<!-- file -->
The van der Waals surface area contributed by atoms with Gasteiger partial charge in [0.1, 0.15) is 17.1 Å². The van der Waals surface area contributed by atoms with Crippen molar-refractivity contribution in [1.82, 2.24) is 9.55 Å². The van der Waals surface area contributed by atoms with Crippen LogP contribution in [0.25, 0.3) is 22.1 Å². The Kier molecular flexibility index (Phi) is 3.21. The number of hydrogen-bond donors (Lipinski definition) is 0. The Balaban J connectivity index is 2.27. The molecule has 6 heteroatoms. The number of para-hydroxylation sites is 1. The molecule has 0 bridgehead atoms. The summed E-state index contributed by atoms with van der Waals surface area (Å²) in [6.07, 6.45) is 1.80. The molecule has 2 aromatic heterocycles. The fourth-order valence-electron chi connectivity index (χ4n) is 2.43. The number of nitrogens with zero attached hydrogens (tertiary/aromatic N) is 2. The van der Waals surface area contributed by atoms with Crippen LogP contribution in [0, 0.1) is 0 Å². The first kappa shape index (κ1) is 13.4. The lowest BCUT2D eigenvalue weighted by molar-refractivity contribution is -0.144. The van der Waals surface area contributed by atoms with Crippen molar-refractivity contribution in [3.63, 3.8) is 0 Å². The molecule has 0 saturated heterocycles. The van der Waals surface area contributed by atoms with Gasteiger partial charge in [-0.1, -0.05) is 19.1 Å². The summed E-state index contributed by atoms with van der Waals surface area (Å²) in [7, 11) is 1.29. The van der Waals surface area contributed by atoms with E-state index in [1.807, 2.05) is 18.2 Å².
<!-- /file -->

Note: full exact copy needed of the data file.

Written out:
The van der Waals surface area contributed by atoms with Gasteiger partial charge in [0.1, 0.15) is 17.1 Å². The van der Waals surface area contributed by atoms with Crippen molar-refractivity contribution in [1.82, 2.24) is 9.55 Å². The van der Waals surface area contributed by atoms with Crippen LogP contribution in [0.25, 0.3) is 22.1 Å². The Kier molecular flexibility index (Phi) is 3.21. The number of hydrogen-bond donors (Lipinski definition) is 0. The Balaban J connectivity index is 2.27. The molecule has 6 heteroatoms. The number of para-hydroxylation sites is 1. The molecule has 0 bridgehead atoms. The summed E-state index contributed by atoms with van der Waals surface area (Å²) in [6.07, 6.45) is 1.80. The molecule has 2 aromatic heterocycles. The fourth-order valence-electron chi connectivity index (χ4n) is 2.43. The number of nitrogens with zero attached hydrogens (tertiary/aromatic N) is 2. The van der Waals surface area contributed by atoms with Crippen LogP contribution in [0, 0.1) is 0 Å². The first kappa shape index (κ1) is 13.4. The lowest BCUT2D eigenvalue weighted by molar-refractivity contribution is -0.144. The van der Waals surface area contributed by atoms with Crippen molar-refractivity contribution in [3.63, 3.8) is 0 Å². The molecule has 0 saturated heterocycles. The van der Waals surface area contributed by atoms with Gasteiger partial charge in [-0.1, -0.05) is 19.1 Å². The summed E-state index contributed by atoms with van der Waals surface area (Å²) in [7, 11) is 1.29. The van der Waals surface area contributed by atoms with E-state index in [1.807, 2.05) is 18.2 Å².